A second area of research in our laboratory is the study of the endogenous anti-oxidant response and its failure to prevent accumulation of oxidative damage and neuronal loss in neurodegenerative disorders. The two proteins of direct interest to the laboratory are Keap1 and Nrf2. Nrf2 is a transcription factor that regulates the expression of the enzymes responsible for the antioxidant response. Normally, Nrf2 is bound in the cytoplasm by the Kelch ECH associated protein 1(Keap1). However, in response to oxidative stress, sulfhydryl groups on Keap1 become oxidized releasing Nrf2 for translocation into the nucleus. We have recently shown that Nrf2 is aberrantly expressed in AD indicating it is not responding to oxidative stress in neurons of affected brain regions. Interestingly, Nrf2 does appear to be responding appropriately in neurons affected in PD. This has led us to hypothesize that the endogenous antioxidant response is aberrant in AD, but insufficient in PD. Our current studies focus on identifying differences in regulation of the endogenous antioxidant response in AD and PD. The goal of these studies is to explore this pathway as a therapeutic target for neurodegenerative conditions. By enhancing the endogenous anti-oxidant response, neuronal toxicity may decrease leading to increased neuronal function in these patients.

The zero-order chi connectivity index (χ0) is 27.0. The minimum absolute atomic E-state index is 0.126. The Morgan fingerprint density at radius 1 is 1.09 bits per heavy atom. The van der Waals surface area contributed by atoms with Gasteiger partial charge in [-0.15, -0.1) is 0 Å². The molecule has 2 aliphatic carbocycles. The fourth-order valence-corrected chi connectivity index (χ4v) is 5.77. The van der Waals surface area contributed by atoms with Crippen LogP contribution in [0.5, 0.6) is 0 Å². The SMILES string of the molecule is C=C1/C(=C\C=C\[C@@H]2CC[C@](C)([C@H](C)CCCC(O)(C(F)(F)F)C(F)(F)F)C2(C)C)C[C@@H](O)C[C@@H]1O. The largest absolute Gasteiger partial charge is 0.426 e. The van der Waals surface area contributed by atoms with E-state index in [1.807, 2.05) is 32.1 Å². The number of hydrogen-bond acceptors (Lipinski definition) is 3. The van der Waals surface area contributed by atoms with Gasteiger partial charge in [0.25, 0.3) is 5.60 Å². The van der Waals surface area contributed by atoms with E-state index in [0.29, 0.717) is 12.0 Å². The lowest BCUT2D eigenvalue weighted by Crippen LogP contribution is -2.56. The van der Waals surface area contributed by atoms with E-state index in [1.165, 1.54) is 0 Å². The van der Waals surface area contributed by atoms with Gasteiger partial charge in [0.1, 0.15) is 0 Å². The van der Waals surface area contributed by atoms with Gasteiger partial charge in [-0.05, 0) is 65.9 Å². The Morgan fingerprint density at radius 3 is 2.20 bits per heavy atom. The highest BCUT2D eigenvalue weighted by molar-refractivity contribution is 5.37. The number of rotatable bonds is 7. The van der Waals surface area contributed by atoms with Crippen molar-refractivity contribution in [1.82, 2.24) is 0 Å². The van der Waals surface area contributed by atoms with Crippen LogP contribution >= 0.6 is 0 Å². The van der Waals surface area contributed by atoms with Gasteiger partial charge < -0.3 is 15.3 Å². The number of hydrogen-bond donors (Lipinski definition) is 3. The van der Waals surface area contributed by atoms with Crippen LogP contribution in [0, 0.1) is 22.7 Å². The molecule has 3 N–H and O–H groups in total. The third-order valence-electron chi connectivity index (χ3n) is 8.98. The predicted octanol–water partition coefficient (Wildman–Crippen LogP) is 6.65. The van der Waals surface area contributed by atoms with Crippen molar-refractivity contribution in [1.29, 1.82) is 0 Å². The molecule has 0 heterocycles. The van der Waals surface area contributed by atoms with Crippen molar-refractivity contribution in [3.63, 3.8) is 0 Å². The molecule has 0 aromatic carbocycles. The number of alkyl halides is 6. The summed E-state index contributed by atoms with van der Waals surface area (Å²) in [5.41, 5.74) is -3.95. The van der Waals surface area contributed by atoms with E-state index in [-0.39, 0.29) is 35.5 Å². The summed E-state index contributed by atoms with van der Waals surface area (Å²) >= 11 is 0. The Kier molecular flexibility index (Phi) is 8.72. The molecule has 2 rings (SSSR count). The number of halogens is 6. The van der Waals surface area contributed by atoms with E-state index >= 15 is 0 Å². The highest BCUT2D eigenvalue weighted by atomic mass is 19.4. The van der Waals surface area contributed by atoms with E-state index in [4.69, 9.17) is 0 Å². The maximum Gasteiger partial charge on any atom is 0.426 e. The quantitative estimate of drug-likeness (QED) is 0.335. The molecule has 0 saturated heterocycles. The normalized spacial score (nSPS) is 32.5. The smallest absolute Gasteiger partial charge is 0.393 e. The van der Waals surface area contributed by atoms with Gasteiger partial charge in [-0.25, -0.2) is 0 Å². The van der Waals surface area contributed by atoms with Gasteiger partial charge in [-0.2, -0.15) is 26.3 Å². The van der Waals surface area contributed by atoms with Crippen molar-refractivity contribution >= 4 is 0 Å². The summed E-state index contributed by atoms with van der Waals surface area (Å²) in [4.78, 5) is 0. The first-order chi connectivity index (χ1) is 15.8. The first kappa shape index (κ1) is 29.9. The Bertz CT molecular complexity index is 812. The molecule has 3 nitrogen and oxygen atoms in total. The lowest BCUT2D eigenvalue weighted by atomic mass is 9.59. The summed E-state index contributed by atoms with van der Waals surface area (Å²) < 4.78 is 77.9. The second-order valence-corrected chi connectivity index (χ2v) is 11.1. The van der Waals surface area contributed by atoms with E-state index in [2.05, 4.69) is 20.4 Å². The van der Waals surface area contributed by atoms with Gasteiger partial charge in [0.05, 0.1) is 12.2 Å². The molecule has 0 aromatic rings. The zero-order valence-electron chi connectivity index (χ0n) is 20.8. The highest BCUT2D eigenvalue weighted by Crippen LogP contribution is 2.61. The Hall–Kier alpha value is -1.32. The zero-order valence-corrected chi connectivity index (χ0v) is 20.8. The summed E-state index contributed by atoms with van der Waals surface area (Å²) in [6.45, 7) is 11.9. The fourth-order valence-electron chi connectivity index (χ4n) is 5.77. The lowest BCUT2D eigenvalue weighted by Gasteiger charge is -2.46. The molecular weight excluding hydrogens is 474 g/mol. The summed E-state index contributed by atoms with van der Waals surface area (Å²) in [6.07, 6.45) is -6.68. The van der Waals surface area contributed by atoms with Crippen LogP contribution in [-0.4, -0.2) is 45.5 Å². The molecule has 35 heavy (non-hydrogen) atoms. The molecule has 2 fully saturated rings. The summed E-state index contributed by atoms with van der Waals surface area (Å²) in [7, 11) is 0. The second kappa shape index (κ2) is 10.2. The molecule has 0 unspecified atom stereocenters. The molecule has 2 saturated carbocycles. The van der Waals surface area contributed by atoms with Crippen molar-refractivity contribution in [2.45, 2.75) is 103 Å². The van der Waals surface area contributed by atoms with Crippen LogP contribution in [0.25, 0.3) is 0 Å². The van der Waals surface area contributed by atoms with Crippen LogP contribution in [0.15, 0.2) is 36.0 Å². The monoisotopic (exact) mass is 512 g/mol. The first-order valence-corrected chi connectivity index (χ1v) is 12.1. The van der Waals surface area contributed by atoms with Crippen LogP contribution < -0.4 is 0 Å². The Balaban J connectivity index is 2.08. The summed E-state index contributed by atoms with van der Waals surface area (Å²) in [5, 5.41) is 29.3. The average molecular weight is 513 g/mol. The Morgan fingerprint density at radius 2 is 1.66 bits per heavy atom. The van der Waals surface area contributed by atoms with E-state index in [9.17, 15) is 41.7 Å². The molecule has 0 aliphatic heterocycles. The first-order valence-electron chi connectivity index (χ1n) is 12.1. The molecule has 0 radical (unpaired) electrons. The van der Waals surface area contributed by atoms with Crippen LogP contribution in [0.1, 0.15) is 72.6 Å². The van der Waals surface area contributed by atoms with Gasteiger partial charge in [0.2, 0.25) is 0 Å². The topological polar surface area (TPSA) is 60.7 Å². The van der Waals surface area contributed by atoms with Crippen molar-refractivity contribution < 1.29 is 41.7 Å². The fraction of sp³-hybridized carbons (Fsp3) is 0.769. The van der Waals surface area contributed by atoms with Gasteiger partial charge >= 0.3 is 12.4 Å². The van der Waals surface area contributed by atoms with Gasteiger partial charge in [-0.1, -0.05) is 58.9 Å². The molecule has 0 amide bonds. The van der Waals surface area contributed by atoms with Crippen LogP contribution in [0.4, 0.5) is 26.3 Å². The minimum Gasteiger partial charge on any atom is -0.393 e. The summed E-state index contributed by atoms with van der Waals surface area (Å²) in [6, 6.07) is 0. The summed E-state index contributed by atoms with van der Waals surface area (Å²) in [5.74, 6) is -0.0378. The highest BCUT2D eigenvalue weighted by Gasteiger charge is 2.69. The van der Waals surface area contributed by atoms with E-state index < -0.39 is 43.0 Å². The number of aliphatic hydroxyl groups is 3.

A final area of interest on which our other two lines of investigation has converged is the role of the unfolded protein response (UPR). Induction of the unfolded protein response results in activation of Nrf2 and calpain, proteins activated in response to the endogenous antioxidant response and the E2F1 cell cycle protein respectively. This has led to our investigation of the UPR in neurodegenerative conditions. We are currently looking at pathways activated by the UPR in our various models of HIVE, AD, and PD. The key regulators of this response include pancreatic endoplasmic reticulum kinase (PERK), IRE1, and ATF6. We have already identified increased PERK and phosphorylation of PERK substrate eukaryotic initiation factor 2? in AD tissue and an in vitro model of HIVE. This is consistent with findings by Ryu, E. J., et al. (2002, J. Neuroscience 22:10690) indicating a role for UPR in an in vitro PD model. However, our results indicate that Nrf2 a PERK substrate is not activated in AD suggesting the pathway is compromised in AD. Our future investigations are to determine what parts of the pathway are aberrant in disease progression and identify small molecule inhibitors to block chronic UPR pathway activation which is contributing to neuronal dysfunction and loss.

By assessing the interaction of these three convergent pathways in neurons responding to neurodegenerative stimuli such as oxidative damage, misfolded proteins, and inflammation, we hope to gain a greater understanding of the basic mechanisms underlying neuronal damage, dysfunction and loss in neurodegenerative diseases and identify drugable targets for treatment of AD, PD, and HIVE
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Note: This work is partly presented at 4th International Conference on Clinical Microbiology and Microbial Genomics October 05-07, 2015 held at Philadelphia, USA